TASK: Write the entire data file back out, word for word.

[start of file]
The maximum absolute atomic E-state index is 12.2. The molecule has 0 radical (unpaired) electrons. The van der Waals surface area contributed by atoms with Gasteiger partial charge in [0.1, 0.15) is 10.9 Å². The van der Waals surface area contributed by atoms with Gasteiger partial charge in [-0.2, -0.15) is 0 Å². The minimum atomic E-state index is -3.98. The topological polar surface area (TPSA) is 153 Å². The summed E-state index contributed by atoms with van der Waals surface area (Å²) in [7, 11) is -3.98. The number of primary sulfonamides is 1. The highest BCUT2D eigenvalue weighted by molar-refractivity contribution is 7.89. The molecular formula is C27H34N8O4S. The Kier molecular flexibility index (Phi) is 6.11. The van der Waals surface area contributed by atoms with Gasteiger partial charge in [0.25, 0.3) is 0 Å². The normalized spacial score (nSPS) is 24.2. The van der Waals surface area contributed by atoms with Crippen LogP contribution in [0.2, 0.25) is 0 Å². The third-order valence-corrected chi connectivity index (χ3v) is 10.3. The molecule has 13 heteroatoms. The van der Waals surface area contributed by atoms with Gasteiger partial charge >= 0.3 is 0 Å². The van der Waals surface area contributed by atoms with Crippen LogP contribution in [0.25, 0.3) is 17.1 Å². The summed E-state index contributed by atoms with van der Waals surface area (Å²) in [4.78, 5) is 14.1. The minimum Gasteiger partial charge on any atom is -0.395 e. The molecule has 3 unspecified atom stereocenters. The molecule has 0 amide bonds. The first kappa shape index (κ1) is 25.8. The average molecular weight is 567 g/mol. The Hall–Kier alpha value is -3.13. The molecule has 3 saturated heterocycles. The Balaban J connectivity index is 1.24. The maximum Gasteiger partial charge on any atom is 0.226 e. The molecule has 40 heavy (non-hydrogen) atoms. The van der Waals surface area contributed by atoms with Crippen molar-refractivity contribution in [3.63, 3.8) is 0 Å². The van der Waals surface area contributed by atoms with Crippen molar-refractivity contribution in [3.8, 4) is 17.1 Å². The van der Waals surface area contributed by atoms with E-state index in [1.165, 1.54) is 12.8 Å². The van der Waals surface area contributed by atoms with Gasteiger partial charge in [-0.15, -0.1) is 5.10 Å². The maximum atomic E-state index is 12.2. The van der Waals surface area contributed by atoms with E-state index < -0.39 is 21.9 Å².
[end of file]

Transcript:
The maximum absolute atomic E-state index is 12.2. The molecule has 0 radical (unpaired) electrons. The van der Waals surface area contributed by atoms with Gasteiger partial charge in [0.1, 0.15) is 10.9 Å². The van der Waals surface area contributed by atoms with Gasteiger partial charge in [-0.2, -0.15) is 0 Å². The minimum atomic E-state index is -3.98. The topological polar surface area (TPSA) is 153 Å². The summed E-state index contributed by atoms with van der Waals surface area (Å²) in [7, 11) is -3.98. The number of primary sulfonamides is 1. The highest BCUT2D eigenvalue weighted by molar-refractivity contribution is 7.89. The molecular formula is C27H34N8O4S. The Kier molecular flexibility index (Phi) is 6.11. The van der Waals surface area contributed by atoms with Gasteiger partial charge in [0.25, 0.3) is 0 Å². The normalized spacial score (nSPS) is 24.2. The van der Waals surface area contributed by atoms with Crippen LogP contribution in [0.2, 0.25) is 0 Å². The third-order valence-corrected chi connectivity index (χ3v) is 10.3. The molecule has 13 heteroatoms. The van der Waals surface area contributed by atoms with Gasteiger partial charge >= 0.3 is 0 Å². The van der Waals surface area contributed by atoms with Crippen LogP contribution in [0.25, 0.3) is 17.1 Å². The summed E-state index contributed by atoms with van der Waals surface area (Å²) in [4.78, 5) is 14.1. The minimum Gasteiger partial charge on any atom is -0.395 e. The molecule has 3 unspecified atom stereocenters. The molecule has 0 amide bonds. The first kappa shape index (κ1) is 25.8. The average molecular weight is 567 g/mol. The Hall–Kier alpha value is -3.13. The molecule has 3 saturated heterocycles. The Balaban J connectivity index is 1.24. The maximum Gasteiger partial charge on any atom is 0.226 e. The molecule has 40 heavy (non-hydrogen) atoms. The van der Waals surface area contributed by atoms with Crippen molar-refractivity contribution in [3.63, 3.8) is 0 Å². The van der Waals surface area contributed by atoms with Crippen molar-refractivity contribution in [3.8, 4) is 17.1 Å². The van der Waals surface area contributed by atoms with E-state index in [1.165, 1.54) is 12.8 Å². The van der Waals surface area contributed by atoms with Gasteiger partial charge in [-0.15, -0.1) is 5.10 Å². The maximum atomic E-state index is 12.2. The van der Waals surface area contributed by atoms with E-state index < -0.39 is 21.9 Å².